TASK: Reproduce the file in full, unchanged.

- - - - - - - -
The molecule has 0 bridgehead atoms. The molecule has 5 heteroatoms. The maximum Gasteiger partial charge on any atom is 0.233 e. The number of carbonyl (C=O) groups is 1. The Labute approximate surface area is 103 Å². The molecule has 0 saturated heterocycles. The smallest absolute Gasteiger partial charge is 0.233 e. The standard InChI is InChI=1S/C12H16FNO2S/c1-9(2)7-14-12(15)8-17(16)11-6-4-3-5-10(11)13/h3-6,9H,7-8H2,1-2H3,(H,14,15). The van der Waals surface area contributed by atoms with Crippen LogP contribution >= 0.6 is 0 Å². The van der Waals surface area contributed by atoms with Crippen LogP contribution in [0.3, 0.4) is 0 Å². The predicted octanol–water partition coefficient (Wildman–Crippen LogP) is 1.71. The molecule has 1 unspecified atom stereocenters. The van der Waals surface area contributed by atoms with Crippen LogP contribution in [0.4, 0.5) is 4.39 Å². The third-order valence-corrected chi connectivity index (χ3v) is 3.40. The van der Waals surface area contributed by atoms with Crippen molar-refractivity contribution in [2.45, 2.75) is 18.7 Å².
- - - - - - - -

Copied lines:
The molecule has 0 bridgehead atoms. The molecule has 5 heteroatoms. The maximum Gasteiger partial charge on any atom is 0.233 e. The number of carbonyl (C=O) groups is 1. The Labute approximate surface area is 103 Å². The molecule has 0 saturated heterocycles. The smallest absolute Gasteiger partial charge is 0.233 e. The standard InChI is InChI=1S/C12H16FNO2S/c1-9(2)7-14-12(15)8-17(16)11-6-4-3-5-10(11)13/h3-6,9H,7-8H2,1-2H3,(H,14,15). The van der Waals surface area contributed by atoms with Crippen LogP contribution >= 0.6 is 0 Å². The van der Waals surface area contributed by atoms with Crippen LogP contribution in [0.3, 0.4) is 0 Å². The predicted octanol–water partition coefficient (Wildman–Crippen LogP) is 1.71. The molecule has 1 unspecified atom stereocenters. The van der Waals surface area contributed by atoms with Crippen LogP contribution in [0.4, 0.5) is 4.39 Å². The third-order valence-corrected chi connectivity index (χ3v) is 3.40. The van der Waals surface area contributed by atoms with Crippen molar-refractivity contribution in [2.45, 2.75) is 18.7 Å².